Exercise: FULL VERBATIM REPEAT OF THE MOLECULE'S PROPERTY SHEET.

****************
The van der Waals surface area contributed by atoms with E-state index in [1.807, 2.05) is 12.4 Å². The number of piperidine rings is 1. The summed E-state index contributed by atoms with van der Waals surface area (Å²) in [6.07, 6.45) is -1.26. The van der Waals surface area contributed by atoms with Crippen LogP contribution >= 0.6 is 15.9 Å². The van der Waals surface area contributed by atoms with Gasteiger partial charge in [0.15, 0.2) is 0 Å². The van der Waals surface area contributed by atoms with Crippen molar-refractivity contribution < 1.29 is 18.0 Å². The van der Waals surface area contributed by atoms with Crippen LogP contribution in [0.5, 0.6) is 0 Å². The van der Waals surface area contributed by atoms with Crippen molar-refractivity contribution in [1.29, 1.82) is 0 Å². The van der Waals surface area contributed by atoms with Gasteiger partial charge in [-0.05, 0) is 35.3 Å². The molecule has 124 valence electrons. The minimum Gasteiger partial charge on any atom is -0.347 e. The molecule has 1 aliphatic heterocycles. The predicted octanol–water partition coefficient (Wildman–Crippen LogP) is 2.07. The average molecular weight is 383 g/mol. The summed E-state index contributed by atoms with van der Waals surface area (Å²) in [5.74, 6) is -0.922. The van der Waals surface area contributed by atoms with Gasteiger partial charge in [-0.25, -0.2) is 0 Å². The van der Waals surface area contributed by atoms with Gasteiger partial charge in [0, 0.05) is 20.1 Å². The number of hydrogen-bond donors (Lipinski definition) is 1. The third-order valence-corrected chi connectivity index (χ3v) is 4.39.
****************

The van der Waals surface area contributed by atoms with E-state index in [1.807, 2.05) is 12.4 Å². The number of piperidine rings is 1. The summed E-state index contributed by atoms with van der Waals surface area (Å²) in [6.07, 6.45) is -1.26. The van der Waals surface area contributed by atoms with Crippen LogP contribution >= 0.6 is 15.9 Å². The van der Waals surface area contributed by atoms with Gasteiger partial charge in [0.15, 0.2) is 0 Å². The van der Waals surface area contributed by atoms with Crippen molar-refractivity contribution < 1.29 is 18.0 Å². The van der Waals surface area contributed by atoms with Crippen LogP contribution in [0.5, 0.6) is 0 Å². The van der Waals surface area contributed by atoms with Crippen molar-refractivity contribution in [1.29, 1.82) is 0 Å². The van der Waals surface area contributed by atoms with Gasteiger partial charge in [-0.05, 0) is 35.3 Å². The molecule has 124 valence electrons. The minimum Gasteiger partial charge on any atom is -0.347 e. The molecule has 1 aliphatic heterocycles. The predicted octanol–water partition coefficient (Wildman–Crippen LogP) is 2.07. The average molecular weight is 383 g/mol. The summed E-state index contributed by atoms with van der Waals surface area (Å²) in [5.74, 6) is -0.922. The van der Waals surface area contributed by atoms with Gasteiger partial charge in [-0.25, -0.2) is 0 Å². The van der Waals surface area contributed by atoms with Gasteiger partial charge in [0, 0.05) is 20.1 Å². The number of hydrogen-bond donors (Lipinski definition) is 1. The third-order valence-corrected chi connectivity index (χ3v) is 4.39.